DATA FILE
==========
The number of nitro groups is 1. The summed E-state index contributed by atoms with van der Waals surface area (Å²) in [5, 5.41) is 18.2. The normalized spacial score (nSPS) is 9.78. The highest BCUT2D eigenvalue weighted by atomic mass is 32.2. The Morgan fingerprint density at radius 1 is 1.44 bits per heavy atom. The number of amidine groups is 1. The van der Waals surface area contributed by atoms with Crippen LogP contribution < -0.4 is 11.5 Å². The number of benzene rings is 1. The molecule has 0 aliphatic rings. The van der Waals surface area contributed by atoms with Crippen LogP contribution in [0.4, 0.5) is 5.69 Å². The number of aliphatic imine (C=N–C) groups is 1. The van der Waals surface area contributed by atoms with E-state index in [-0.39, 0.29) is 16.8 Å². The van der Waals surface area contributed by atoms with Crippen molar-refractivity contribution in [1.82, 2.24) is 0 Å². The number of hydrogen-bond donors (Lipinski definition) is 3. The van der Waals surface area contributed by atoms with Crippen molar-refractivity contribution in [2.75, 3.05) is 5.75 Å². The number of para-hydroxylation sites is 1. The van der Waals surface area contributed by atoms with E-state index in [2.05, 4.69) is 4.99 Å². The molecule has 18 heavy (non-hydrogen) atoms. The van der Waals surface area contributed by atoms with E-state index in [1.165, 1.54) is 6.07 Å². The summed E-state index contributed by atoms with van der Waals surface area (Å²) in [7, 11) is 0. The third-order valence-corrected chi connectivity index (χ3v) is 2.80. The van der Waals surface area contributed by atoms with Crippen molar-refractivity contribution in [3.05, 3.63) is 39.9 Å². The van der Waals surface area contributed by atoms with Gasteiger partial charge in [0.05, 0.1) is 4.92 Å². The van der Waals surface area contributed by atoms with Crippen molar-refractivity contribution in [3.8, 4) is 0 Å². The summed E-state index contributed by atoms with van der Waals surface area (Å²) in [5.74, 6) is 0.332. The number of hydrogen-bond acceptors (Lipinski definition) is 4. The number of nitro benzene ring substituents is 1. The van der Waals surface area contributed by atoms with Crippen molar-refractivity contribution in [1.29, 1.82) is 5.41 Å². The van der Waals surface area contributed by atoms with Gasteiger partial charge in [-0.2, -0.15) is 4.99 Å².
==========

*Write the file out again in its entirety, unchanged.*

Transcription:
The number of nitro groups is 1. The summed E-state index contributed by atoms with van der Waals surface area (Å²) in [5, 5.41) is 18.2. The normalized spacial score (nSPS) is 9.78. The highest BCUT2D eigenvalue weighted by atomic mass is 32.2. The Morgan fingerprint density at radius 1 is 1.44 bits per heavy atom. The number of amidine groups is 1. The van der Waals surface area contributed by atoms with Crippen LogP contribution < -0.4 is 11.5 Å². The number of benzene rings is 1. The molecule has 0 aliphatic rings. The van der Waals surface area contributed by atoms with Crippen LogP contribution in [0.4, 0.5) is 5.69 Å². The number of aliphatic imine (C=N–C) groups is 1. The van der Waals surface area contributed by atoms with E-state index in [-0.39, 0.29) is 16.8 Å². The van der Waals surface area contributed by atoms with Crippen molar-refractivity contribution in [1.82, 2.24) is 0 Å². The number of hydrogen-bond donors (Lipinski definition) is 3. The van der Waals surface area contributed by atoms with Crippen molar-refractivity contribution in [2.75, 3.05) is 5.75 Å². The number of para-hydroxylation sites is 1. The van der Waals surface area contributed by atoms with E-state index in [2.05, 4.69) is 4.99 Å². The molecule has 18 heavy (non-hydrogen) atoms. The van der Waals surface area contributed by atoms with E-state index in [1.165, 1.54) is 6.07 Å². The summed E-state index contributed by atoms with van der Waals surface area (Å²) in [7, 11) is 0. The third-order valence-corrected chi connectivity index (χ3v) is 2.80. The van der Waals surface area contributed by atoms with Crippen molar-refractivity contribution in [3.05, 3.63) is 39.9 Å². The van der Waals surface area contributed by atoms with Gasteiger partial charge in [0.05, 0.1) is 4.92 Å². The van der Waals surface area contributed by atoms with Crippen molar-refractivity contribution in [3.8, 4) is 0 Å². The summed E-state index contributed by atoms with van der Waals surface area (Å²) in [5.74, 6) is 0.332. The number of hydrogen-bond acceptors (Lipinski definition) is 4. The number of nitro benzene ring substituents is 1. The van der Waals surface area contributed by atoms with Crippen molar-refractivity contribution in [1.29, 1.82) is 5.41 Å². The van der Waals surface area contributed by atoms with Gasteiger partial charge in [-0.2, -0.15) is 4.99 Å².